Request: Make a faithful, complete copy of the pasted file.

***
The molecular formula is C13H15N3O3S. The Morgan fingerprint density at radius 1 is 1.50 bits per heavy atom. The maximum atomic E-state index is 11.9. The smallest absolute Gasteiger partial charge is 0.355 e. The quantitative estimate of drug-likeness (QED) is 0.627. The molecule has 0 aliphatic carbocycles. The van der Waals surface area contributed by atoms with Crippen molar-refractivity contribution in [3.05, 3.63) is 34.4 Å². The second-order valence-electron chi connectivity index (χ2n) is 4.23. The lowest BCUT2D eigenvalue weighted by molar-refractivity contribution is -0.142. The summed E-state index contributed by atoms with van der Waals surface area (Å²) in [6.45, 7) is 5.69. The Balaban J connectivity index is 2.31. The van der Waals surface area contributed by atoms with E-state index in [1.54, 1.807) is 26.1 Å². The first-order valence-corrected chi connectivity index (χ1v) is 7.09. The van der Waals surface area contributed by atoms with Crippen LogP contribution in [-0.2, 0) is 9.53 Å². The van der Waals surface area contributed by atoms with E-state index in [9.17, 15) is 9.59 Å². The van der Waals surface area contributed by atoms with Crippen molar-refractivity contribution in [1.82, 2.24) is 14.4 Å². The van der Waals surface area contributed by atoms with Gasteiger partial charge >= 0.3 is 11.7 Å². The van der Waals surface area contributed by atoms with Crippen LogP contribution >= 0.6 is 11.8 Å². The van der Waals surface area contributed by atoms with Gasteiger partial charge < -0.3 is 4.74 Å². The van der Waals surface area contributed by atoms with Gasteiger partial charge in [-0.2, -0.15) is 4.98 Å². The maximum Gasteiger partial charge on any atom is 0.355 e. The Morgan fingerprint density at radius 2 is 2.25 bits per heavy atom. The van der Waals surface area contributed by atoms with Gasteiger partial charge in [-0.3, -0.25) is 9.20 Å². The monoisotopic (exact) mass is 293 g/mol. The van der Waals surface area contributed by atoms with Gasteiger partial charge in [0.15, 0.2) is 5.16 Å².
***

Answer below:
The molecular formula is C13H15N3O3S. The Morgan fingerprint density at radius 1 is 1.50 bits per heavy atom. The maximum atomic E-state index is 11.9. The smallest absolute Gasteiger partial charge is 0.355 e. The quantitative estimate of drug-likeness (QED) is 0.627. The molecule has 0 aliphatic carbocycles. The van der Waals surface area contributed by atoms with Crippen molar-refractivity contribution in [3.05, 3.63) is 34.4 Å². The second-order valence-electron chi connectivity index (χ2n) is 4.23. The lowest BCUT2D eigenvalue weighted by molar-refractivity contribution is -0.142. The summed E-state index contributed by atoms with van der Waals surface area (Å²) in [6.45, 7) is 5.69. The Balaban J connectivity index is 2.31. The van der Waals surface area contributed by atoms with E-state index in [1.54, 1.807) is 26.1 Å². The first-order valence-corrected chi connectivity index (χ1v) is 7.09. The van der Waals surface area contributed by atoms with Crippen LogP contribution in [-0.2, 0) is 9.53 Å². The van der Waals surface area contributed by atoms with E-state index in [9.17, 15) is 9.59 Å². The van der Waals surface area contributed by atoms with Crippen molar-refractivity contribution in [1.82, 2.24) is 14.4 Å². The van der Waals surface area contributed by atoms with Gasteiger partial charge >= 0.3 is 11.7 Å². The van der Waals surface area contributed by atoms with Crippen LogP contribution >= 0.6 is 11.8 Å². The van der Waals surface area contributed by atoms with Gasteiger partial charge < -0.3 is 4.74 Å². The van der Waals surface area contributed by atoms with Gasteiger partial charge in [-0.2, -0.15) is 4.98 Å². The maximum Gasteiger partial charge on any atom is 0.355 e. The Morgan fingerprint density at radius 2 is 2.25 bits per heavy atom. The van der Waals surface area contributed by atoms with Gasteiger partial charge in [-0.3, -0.25) is 9.20 Å². The monoisotopic (exact) mass is 293 g/mol. The van der Waals surface area contributed by atoms with Gasteiger partial charge in [0.15, 0.2) is 5.16 Å².